- Hitec Lynx 4S transmitter 16201
- Hitec DB777WP Brushless Servo
- SMC True Spec Premium 5200 75C 2S LiPo 52390-2S1P
My local track, for both off-road and dirt oval, is Thunder Alley R/C Speedway in Wilson, North Carolina, which is part of the World of R/C Parts hobby store complex. It’s a small, flat outdoor oval with clay-mix surface. It can, at times, have a thin, loose layer of dust on top and at times it gets partially grooved, meaning it’s not a full blue-groove track. Regular watering and/or use of a leaf blower on race day keeps the dust at bay and the traction up. Overall, it’s not so small that it’s a crash-fest bullring and it’s not so big that top speed is the only determining factor.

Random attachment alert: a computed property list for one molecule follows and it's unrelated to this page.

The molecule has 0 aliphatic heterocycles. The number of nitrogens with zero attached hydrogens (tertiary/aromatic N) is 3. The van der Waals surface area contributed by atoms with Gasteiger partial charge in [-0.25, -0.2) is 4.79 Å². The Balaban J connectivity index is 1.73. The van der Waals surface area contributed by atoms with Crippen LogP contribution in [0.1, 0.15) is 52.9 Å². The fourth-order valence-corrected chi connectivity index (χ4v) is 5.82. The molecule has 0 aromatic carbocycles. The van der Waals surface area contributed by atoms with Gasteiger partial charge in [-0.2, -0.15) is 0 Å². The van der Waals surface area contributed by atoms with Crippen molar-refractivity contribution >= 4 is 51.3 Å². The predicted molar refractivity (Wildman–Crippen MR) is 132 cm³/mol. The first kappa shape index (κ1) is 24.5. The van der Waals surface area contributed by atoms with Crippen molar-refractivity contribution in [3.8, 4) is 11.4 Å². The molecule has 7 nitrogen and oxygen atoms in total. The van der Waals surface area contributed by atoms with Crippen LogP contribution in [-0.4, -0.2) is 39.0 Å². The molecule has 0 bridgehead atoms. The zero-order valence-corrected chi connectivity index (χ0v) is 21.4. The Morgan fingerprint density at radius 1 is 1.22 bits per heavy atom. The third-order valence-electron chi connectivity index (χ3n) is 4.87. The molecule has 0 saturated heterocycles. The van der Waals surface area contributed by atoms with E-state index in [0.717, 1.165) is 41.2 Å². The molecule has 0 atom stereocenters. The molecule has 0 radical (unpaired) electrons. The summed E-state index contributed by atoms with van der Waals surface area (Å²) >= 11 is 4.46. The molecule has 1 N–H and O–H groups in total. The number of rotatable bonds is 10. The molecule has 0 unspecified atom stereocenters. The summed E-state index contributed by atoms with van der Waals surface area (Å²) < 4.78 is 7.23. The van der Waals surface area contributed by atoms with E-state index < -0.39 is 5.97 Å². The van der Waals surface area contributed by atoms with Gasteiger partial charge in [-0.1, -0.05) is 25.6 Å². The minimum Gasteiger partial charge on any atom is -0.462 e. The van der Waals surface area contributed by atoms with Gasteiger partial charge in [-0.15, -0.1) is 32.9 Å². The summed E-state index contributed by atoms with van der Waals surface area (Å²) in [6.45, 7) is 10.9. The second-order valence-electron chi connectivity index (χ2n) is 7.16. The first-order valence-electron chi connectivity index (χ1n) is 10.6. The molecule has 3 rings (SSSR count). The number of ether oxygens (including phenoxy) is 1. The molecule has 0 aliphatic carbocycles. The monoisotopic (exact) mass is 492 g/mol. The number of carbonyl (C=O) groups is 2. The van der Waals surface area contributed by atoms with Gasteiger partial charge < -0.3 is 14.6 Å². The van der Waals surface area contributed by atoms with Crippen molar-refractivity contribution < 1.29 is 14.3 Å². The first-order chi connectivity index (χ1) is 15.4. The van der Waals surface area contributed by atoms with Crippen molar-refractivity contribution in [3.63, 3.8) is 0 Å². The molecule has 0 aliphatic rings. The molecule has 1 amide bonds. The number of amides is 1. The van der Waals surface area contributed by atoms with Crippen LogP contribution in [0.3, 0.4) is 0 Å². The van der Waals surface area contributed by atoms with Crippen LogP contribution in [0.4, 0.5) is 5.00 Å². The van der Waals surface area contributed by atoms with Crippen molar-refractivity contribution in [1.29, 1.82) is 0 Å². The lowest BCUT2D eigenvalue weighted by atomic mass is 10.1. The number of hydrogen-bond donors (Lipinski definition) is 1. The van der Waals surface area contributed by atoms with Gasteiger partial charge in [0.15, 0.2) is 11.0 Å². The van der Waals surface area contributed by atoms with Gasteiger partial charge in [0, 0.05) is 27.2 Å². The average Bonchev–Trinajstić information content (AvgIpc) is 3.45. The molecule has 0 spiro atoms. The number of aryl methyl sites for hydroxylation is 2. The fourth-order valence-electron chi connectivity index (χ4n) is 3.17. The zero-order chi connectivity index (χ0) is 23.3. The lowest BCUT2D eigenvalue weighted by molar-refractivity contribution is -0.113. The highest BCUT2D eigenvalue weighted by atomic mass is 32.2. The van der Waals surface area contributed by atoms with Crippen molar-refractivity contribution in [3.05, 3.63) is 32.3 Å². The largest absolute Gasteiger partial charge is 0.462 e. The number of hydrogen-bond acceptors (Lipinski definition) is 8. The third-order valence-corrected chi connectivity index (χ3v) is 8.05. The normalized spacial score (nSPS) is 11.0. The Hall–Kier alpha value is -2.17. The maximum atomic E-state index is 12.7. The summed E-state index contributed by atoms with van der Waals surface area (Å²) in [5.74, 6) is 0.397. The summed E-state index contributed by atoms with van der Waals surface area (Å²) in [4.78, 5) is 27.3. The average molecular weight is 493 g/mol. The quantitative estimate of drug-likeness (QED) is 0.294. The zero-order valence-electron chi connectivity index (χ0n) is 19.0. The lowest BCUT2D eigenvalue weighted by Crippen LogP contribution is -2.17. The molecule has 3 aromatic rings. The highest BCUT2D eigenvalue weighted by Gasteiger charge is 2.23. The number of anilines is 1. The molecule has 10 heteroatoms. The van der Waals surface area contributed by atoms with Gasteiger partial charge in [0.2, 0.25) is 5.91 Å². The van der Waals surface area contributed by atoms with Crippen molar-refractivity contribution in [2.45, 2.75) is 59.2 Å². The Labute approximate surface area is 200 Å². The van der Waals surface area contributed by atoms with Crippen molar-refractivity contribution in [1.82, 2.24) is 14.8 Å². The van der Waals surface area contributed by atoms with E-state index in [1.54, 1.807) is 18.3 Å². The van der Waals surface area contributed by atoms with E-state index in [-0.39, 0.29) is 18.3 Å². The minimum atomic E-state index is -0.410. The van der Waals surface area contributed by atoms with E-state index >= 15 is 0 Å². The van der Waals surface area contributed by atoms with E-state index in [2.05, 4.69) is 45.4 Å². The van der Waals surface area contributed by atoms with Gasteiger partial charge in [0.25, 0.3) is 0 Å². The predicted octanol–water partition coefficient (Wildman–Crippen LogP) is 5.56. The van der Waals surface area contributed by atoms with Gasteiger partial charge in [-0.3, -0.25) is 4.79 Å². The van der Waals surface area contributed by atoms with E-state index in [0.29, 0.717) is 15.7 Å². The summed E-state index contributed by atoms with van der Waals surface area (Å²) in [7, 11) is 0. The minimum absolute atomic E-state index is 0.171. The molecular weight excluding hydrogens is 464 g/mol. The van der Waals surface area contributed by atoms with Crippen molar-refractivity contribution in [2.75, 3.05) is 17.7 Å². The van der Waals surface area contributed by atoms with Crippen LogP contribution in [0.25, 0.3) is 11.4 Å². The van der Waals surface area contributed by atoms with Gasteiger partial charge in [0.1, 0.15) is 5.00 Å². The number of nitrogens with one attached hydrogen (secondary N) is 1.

My first run with the dirt oval Street Stock Bandit was just a shakedown, but it also happened to be a trophy race. On one hand, I just wanted to make sure my best-guess baseline setup was close enough to make it around the track and, on the other hand, I wanted the car to be as close to competitive as possible. The good news is it didn’t want to instantly spin out. Okay, so I knew the tires would work. Second, I was looking for excessive body roll. Here, I’m just trying to see if I have way too soft of a suspension setup. Next, I try to eyeball where my gearing is at. I should mention that these three things–traction, body roll and gearing–are all interrelated. How so? Well, if the car wants to spin, I will probably try a gearing change before a tire change. To be more specific, if the car is spinning out, I’ll swap in a larger pinion. This is especially true if the car is on-power loose. And, if the car is rolling over too much in the turns, I’ll typically try stiffer outside springs. If that works, I’ll quickly try going down a tooth on the pinion and see if I can get away with it. Now, if the race car is loose on- and off-power and I just can’t drive the thing, I will try softer compound rear tires or a different tread pattern. Anyway, my initial goal is to just get the car race-worthy. After I have the car where I’m comfortable with it, I try to see where it might be pushing–if it’s pushing at all. This is where I’m trying to go from drivable to fast. I want the car to turn with as little steering input as possible.